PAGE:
But it would be a mistake to assume that U.S. systems will be insulated from Y2K problems. Many critical U.S. systems have indeed been "renovated," and the Pentagon is completing the testing phase of the Y2K remediation process. But a U.S. Air Force official speaking for NORAD acknowledged in a Senate hearing recently that these tests included only "the thin line, the minimal number of [computer] systems required to execute the mission."

Also, commercial providers of telecommunications routers and switches were not incorporated in the test plans. (Even in the event of a nuclear crisis, Strategic Command might need the regional telephone companies and other commercial telephone companies.)

Nor were private suppliers of electricity included. This leaves the possibility that when Y2K arrives, computers left out of the integrated test schedules will "infect" the tested systems or cause other disruptions in normal operations.


STRATCOM has failed to learn from computer accidents that occurred throughout the Cold War. In U.S. operations in 1980, an embedded 64-cent chip with a flawed design, nestled deep in telephone switching hardware at NORAD, suddenly started sending messages to other command posts that a Soviet attack was under way, causing two raised alert levels within a three-day period. This incident was not an isolated case.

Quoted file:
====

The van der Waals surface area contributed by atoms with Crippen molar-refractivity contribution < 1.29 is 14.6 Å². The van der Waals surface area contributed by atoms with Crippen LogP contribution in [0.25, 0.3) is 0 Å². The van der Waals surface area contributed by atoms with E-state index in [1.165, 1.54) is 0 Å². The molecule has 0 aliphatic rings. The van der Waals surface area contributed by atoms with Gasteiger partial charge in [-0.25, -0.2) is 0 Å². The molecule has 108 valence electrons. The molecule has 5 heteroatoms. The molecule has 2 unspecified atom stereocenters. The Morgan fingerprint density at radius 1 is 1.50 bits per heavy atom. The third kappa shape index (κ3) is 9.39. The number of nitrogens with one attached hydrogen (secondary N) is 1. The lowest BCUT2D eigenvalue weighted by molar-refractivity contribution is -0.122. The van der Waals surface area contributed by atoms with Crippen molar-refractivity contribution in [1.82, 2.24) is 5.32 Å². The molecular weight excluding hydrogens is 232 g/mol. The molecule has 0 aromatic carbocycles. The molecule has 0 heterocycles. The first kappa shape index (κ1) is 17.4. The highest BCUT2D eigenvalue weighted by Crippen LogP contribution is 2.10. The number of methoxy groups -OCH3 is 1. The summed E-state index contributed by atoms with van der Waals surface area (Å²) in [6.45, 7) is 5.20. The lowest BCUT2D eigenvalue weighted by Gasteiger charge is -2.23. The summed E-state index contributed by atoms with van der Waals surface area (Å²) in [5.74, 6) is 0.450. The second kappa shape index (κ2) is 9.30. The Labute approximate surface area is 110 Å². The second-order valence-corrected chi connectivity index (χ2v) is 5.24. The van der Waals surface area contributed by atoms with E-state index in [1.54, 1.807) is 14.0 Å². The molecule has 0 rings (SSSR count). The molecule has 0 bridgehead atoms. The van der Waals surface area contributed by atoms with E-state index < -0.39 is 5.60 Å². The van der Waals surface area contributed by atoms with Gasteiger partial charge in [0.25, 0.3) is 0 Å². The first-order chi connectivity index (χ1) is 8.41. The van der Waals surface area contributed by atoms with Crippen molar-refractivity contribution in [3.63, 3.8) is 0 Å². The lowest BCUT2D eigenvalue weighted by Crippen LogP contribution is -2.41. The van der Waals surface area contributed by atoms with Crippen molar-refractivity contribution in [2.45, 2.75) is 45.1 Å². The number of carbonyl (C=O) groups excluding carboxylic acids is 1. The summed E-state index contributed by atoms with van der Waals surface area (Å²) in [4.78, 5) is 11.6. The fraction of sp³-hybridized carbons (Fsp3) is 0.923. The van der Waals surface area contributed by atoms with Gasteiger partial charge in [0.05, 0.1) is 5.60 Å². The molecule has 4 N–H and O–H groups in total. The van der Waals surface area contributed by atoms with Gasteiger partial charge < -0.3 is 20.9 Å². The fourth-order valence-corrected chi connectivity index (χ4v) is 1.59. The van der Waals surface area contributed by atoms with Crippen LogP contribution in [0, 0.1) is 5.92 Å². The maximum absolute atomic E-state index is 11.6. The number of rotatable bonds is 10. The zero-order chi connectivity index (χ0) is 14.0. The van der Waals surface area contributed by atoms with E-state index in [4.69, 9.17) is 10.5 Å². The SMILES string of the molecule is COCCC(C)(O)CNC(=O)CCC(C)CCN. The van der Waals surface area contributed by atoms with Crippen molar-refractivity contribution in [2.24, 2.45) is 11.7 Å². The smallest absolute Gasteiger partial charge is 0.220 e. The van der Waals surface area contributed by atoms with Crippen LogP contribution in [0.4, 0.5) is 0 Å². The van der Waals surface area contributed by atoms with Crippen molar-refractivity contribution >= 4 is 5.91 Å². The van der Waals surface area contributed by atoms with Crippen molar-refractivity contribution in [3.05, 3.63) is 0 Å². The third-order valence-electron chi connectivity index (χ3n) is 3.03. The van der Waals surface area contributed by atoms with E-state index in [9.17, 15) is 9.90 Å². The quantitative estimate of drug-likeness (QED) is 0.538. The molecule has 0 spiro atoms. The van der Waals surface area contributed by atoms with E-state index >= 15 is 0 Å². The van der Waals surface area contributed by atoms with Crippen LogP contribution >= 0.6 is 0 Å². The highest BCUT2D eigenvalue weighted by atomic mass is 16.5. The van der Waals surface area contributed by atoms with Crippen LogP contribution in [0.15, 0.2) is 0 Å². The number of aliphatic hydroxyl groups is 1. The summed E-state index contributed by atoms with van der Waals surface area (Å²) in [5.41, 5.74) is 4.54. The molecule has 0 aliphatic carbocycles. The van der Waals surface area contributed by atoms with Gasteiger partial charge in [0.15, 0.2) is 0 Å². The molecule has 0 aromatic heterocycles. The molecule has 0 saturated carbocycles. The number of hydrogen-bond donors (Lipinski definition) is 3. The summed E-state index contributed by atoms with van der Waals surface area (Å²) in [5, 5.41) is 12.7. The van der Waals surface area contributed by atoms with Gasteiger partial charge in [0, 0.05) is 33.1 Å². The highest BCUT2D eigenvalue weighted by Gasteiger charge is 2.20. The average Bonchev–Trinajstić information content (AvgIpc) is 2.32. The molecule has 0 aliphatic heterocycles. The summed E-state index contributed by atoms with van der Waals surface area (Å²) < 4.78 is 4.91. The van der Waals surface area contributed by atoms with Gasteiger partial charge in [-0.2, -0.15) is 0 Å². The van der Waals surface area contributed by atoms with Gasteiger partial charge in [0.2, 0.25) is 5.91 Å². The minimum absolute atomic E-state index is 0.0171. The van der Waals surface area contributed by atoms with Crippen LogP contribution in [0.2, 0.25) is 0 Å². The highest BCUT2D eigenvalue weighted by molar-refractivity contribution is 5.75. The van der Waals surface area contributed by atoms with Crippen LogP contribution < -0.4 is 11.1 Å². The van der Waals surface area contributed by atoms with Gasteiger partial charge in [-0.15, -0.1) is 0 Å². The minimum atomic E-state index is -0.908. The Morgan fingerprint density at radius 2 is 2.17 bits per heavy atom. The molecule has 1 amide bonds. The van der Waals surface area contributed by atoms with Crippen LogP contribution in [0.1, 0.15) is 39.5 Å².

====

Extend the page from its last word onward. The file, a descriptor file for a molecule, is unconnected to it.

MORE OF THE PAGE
According to nuclear expert Bruce Blair of the Brookings Institution, official correspondence among U.S. commanders of recent years refer obliquely to multiple computer-based mishaps, such as false reports from an infrared satellite that "could have resulted in unacceptable posturing of [Strategic Air Command] forces."

In a series of reports on the computer modernization programs at NORAD during the past 18 years, the General Accounting Office has described an operating environment troubled by flawed and lost data, bad screen displays for human operators, and sub-optimal system performance.

Unforeseen glitches

Y2K vulnerabilities only add to this disturbing history of unforeseen glitches in the early-warning information pipeline. Most experienced computer scientists will acknowledge that dedicated testing programs will reveal only the presence of errors, not their complete absence. Complex computer systems have been prone to sudden shutdowns or bizarre changes in normal operations.

Moreover, computer failures rarely repeat themselves in the same form, with the result that none of the documented U.S. and Russian near-accidents could have been predicted by knowledgeable experts.


Relying on the proposed early-warning facility as a cure-all for Russia's lack of a Y2K program is a counterproductive diversion from more meaningful policies. The only guaranteed way to avoid accidental nuclear war is to end Russian and American dependence on the extravagantly complex computer systems that provide early-warning information to commanders.

This can be done only by instituting mutually verifiable de-alerting procedures, replacing the current "warfighting" nuclear stance with a doctrine that reflects true post-Cold War international realities.

Michael R. Kraig is a Herbert Scoville Jr. Peace Fellow at the British American Security Information Council, with offices in London and Washington.

Pub Date: 05/09/99